How to expose a static reference and an unmangled static pointer to the same memory location?


#1

I have a struct called Encoding and I want to statically allocate a bunch of instances with different field values such that for a given set of field values there exists only instance with an address that’s stable across crate boundaries and the FFI boundary.

Previously, I had in lib.rs stuff like:

/// The Big5 encoding.
pub const BIG5: &'static Encoding = &Encoding {
    name: "Big5",
    variant: VariantEncoding::Big5,
};

/// The EUC-JP encoding.
pub const EUC_JP: &'static Encoding = &Encoding {
    name: "EUC-JP",
    variant: VariantEncoding::EucJp,
};

And in re-exported ffi.rs stuff like:

/// Newtype for `*const Encoding` in order to be able to implement `Sync` for
/// it.
pub struct ConstEncoding(*const Encoding);

/// Required for `static` fields.
unsafe impl Sync for ConstEncoding {}

/// The Big5 encoding.
#[no_mangle]
pub static BIG5_ENCODING: ConstEncoding = ConstEncoding(BIG5);

/// The EUC-JP encoding.
#[no_mangle]
pub static EUC_JP_ENCODING: ConstEncoding = ConstEncoding(EUC_JP);

And in the C header file stuff like:

/// The Big5 encoding.
extern const Encoding* const BIG5_ENCODING;

/// The EUC-JP encoding.
extern const Encoding* const EUC_JP_ENCODING;

I expected

Encoding {
    name: "Big5",
    variant: VariantEncoding::Big5,
}

to be correspond to a unique range of statically allocated memory and BIG5 and BIG5_ENCODING both to refer/point to it.

As long as I had only the declaring Rust crate itself involved, this seemed to work within the crate and across FFI. However, when I started using the crate from another crate, use of BIG5 in the other crate resulted in different instance of

Encoding {
    name: "Big5",
    variant: VariantEncoding::Big5,
}

with references to it pointing to a different address.

On IRC, I was told that this was to be expected and that I should use static if I wanted a stable address across crates.

However, if I do s/const/static/ when declaring BIG5, the compiler no longer allows me to use BIG5 to initialize BIG5_ENCODING for FFI, because statics aren’t allowed to refer to other statics.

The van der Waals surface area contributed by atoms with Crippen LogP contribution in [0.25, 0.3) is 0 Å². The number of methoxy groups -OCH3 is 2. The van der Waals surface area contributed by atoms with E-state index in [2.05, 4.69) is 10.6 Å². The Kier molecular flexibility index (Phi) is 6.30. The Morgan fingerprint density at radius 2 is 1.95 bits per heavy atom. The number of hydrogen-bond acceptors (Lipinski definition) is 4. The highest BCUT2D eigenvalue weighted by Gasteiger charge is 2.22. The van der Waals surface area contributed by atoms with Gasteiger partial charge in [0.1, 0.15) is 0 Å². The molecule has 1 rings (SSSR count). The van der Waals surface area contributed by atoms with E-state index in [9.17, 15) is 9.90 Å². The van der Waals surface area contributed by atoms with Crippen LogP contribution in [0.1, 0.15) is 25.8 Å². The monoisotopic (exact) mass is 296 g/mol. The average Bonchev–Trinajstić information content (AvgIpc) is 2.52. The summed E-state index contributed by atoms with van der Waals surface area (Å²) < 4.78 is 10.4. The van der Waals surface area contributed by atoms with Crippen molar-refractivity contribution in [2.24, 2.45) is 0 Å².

What’s the right way to have a single statically allocated instance of a struct and to export both a reference (for Rust consumers) and a pointer (for C consumers) to it?

Should I have

const BIG5_CONST: &'static Encoding = &Encoding {
    name: "Big5",
    variant: VariantEncoding::Big5,
};

and

/// The Big5 encoding.
pub static BIG5: &'static Encoding = BIG5_CONST;

and

#[no_mangle]
pub static BIG5_ENCODING: ConstEncoding = ConstEncoding(BIG5_CONST);

And rely on the undocumented(?) compiler behavior of these two instantiation of BIG5_CONST getting coalesced into one as long as they are in the same crate?


#2

Well, statics are allowed to to refer to other statics. Statics are not allowed to refer to consts. Sometimes if you add too much &s you may get the error though.

First of all, I would stop declaring both the struct and the reference in one step, like you’re doing (I’m not even sure what this syntax is a sugar for):

pub const BIG5: &'static Encoding = &Encoding { ... }; // don't do that

Instead, first declare the struct:

#[no_mangle]
pub static BIG5: Encoding = Encoding { ... };

This way, you’re sure that &BIG5 is a stable address – a static reference of type &'static Encoding which can be used directly by Rust consumers. Now you can declare other statics if you want:

#[no_mangle]
pub static BIG5_ENCODING: ConstEncoding = ConstEncoding(&BIG5_CONST);

Now, in C you can either define:

extern Encoding const BIG5;

or

extern Encoding const * const BIG5_ENCODING;

(sorry for writing const on the right, but I find it more consistent)


#3

Thank you. Indeed, it seems to be that the key to the solution is not initializing the struct and taking a reference to it in one go.

Curiously, while taking a reference to a static and making another static out of the reference works, constants are prohibited from referring to statics to the point of a constant for the reference to a static struct being prohibited. Since constants seem to be mostly inlined expression I have a hard time seeing why this restriction needs to be in the language.